A few months after my article ran in the Daily News Journal and the archive was no longer in the paper’s database, I found that it had been re-printed on a non-profit mental health news site by the name of North Carolina Mental Hope. (Which is now North Carolina Mental Hope National/World News.) I was both flattered and humbled to have my article posted on a site that frequently re-prints articles from newspapers such as, the New York Times and the Los Angeles Times.
To date, this article is the one that I am most proud of, because the content is of such importance. But- it is sorely neglected by both the media and by society. This is largely due to lack of education and the stigma attached to mental illness. However, with proper exposure and a dose of radical education, I believe the discomfort American’s continue to feel towards those with a mental illness will greatly decrease.
This article is a localized version only- imagine what the statistics would look like world-wide. Being that it was an opinion editorial for a newspaper, I was limited in terms of “word count.” This is a start, but expect to see a much more in-depth article featuring U.S. statistics very soon. I look forward to your feed back.
By ANNABELLA HARGROVE • July 6, 2008
Often, while perusing a myriad of news sources, I run across a health awareness/advocacy piece. Past and still important topics of concern include AIDS, cancer, heart disease, and diabetes; It comes as no surprise really, given the provident advance in science and modern medicine, as well as the recent surge in political superiority concerning the health-care issue as opposed to the diseases themselves.
What is appalling, however, is the lack of education and acceptance where mental illness is concerned. While it is true that various media outlets have given a brief, and mediocre at best, viewpoint of the issue, it is almost always glamorized by the tragedies bestowed upon others; or it’s in relation to the uninsured. We need to address the real issue, mental illness itself and the ineffable pain it causes the individuals, families, friends, and communities.
According to The National Institute of Mental Health (N.I.M.H.), “An estimated 26.2 percent of adults 18 and older (1 in 4) suffer from a diagnosable mental disorder,” and “nearly half (45 percent) of those with any mental disorder meet criteria for two or more disorders, with severity strongly related to co-morbidity.” Tennessee is no exception. A survey conducted in 2002 by the National Mental Health Information Center, and provided by StateMaster.com, lists the state of Tennessee at number 16 out of 50 states, with 237,202 residents diagnosed with a serious mental illness.
More disturbing than the vast number of people with mental illness, is the stigma attached to the disease- which far too often leads to death. An average of 741 residents die of suicide each year in Tennessee alone, which equals about two suicides per day. Suicide is currently ranked number nine as cause of death in Tennessee. Poisoning, otherwise known as accidental overdose, is the second-leading cause of death in Tennessee. Although, if half of the undetermined intent poisonings were self-inflicted, suicides in this state would rise another four percent, according to the Suicide Prevention Resource Center.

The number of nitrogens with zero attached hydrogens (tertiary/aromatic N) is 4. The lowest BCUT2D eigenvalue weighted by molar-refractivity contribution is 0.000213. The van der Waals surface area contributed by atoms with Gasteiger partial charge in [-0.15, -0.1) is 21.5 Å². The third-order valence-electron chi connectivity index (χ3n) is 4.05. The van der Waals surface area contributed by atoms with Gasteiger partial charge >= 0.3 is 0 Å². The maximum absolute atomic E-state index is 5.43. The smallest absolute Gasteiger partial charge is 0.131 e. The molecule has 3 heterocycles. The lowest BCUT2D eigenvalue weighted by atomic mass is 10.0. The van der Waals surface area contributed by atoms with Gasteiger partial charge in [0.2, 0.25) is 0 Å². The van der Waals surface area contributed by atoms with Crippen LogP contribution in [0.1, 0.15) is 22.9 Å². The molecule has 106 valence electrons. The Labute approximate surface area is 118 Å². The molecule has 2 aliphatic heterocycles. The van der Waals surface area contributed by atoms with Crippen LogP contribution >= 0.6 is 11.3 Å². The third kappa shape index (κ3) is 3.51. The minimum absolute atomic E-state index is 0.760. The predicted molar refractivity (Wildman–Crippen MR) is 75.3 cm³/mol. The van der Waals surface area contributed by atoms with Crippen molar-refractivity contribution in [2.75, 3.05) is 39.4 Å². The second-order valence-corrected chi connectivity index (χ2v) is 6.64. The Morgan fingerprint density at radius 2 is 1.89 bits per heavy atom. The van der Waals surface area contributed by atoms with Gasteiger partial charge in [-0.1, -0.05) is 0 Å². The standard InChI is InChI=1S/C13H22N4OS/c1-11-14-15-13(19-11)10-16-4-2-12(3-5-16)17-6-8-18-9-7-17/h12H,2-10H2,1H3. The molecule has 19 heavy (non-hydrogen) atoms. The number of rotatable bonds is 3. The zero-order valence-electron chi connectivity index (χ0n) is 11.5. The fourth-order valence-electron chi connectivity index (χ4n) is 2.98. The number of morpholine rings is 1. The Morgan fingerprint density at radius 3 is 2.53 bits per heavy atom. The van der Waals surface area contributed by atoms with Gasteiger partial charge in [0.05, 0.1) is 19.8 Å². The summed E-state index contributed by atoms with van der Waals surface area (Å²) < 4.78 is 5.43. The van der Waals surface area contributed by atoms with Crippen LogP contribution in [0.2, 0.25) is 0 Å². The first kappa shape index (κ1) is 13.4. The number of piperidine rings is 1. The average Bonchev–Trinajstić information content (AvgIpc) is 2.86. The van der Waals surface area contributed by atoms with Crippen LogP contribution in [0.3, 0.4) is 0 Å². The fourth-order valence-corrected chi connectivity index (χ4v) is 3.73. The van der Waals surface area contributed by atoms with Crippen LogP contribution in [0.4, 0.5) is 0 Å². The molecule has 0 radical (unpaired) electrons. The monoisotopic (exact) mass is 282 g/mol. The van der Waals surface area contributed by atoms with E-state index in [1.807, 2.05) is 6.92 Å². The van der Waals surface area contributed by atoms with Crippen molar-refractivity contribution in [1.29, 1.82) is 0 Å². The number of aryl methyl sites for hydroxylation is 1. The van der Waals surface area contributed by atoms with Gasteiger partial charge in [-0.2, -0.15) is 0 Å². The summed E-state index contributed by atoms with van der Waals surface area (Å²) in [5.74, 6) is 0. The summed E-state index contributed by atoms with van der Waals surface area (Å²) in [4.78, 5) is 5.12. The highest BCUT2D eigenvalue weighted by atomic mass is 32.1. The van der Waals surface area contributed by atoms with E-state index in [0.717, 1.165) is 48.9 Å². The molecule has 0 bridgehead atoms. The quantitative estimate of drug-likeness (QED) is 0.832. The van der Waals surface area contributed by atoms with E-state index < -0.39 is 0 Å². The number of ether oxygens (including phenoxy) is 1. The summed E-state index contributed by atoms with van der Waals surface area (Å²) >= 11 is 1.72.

Mental Health America recently released findings from a study done on public understanding and comfort with mental illness. While the study showed improvement in the areas of knowledge, the social acceptance and support of mental disorders such as bi-polar, schizophrenia, and major depression fell short in comparison to other diseases such as cancer and diabetes. “The discomfort Americans continue to feel towards people with mental illness is disconcerting. Societal acceptance and support is instrumental in helping individuals and families facing mental health issues recover and enjoy healthy, fulfilling lives in their community,” says Dr. David L. Shern, president and CEO of Mental Health America.
The bottom line is, until we stop ignoring the glaring signs and our society decides to treat mental illness as a serious health concern, we will continue to see horrific tragedies such as suicides, overdoses, and gratuitous school violence on a regular basis.
When AIDS first surfaced as a health crisis, a term was coined, “Silence equals death.” I find this term to be more than suitable for the situation at hand. We must embrace this issue in order to better promote a peaceful resolution. We must, or else silence will most assuredly equal more avoidable deaths.
Annabella Hargrove resides in Murfreesboro, TN. She is a freelance writer, photographer, and poet. Among projects, she is currently working on a memoir.